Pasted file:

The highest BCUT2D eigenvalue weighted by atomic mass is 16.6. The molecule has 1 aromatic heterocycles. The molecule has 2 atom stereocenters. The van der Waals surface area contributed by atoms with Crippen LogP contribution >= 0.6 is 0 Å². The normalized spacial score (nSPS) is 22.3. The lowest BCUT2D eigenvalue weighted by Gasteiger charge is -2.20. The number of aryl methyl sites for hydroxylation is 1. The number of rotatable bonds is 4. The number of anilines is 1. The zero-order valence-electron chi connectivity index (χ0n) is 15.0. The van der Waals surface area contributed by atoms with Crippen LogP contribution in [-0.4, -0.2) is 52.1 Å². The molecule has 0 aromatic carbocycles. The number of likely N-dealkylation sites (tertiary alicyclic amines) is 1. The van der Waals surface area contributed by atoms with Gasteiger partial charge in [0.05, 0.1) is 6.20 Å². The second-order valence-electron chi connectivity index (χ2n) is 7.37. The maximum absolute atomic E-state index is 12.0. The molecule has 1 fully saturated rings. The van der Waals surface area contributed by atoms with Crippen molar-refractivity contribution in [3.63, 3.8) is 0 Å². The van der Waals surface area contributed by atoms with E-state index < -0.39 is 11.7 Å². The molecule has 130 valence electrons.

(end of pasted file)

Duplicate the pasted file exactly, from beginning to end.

The highest BCUT2D eigenvalue weighted by atomic mass is 16.6. The molecule has 1 aromatic heterocycles. The molecule has 2 atom stereocenters. The van der Waals surface area contributed by atoms with Crippen LogP contribution >= 0.6 is 0 Å². The normalized spacial score (nSPS) is 22.3. The lowest BCUT2D eigenvalue weighted by Gasteiger charge is -2.20. The number of aryl methyl sites for hydroxylation is 1. The number of rotatable bonds is 4. The number of anilines is 1. The zero-order valence-electron chi connectivity index (χ0n) is 15.0. The van der Waals surface area contributed by atoms with Crippen LogP contribution in [-0.4, -0.2) is 52.1 Å². The molecule has 0 aromatic carbocycles. The number of likely N-dealkylation sites (tertiary alicyclic amines) is 1. The van der Waals surface area contributed by atoms with Gasteiger partial charge in [0.05, 0.1) is 6.20 Å². The second-order valence-electron chi connectivity index (χ2n) is 7.37. The maximum absolute atomic E-state index is 12.0. The molecule has 1 fully saturated rings. The van der Waals surface area contributed by atoms with Crippen molar-refractivity contribution in [3.63, 3.8) is 0 Å². The van der Waals surface area contributed by atoms with E-state index < -0.39 is 11.7 Å². The molecule has 130 valence electrons.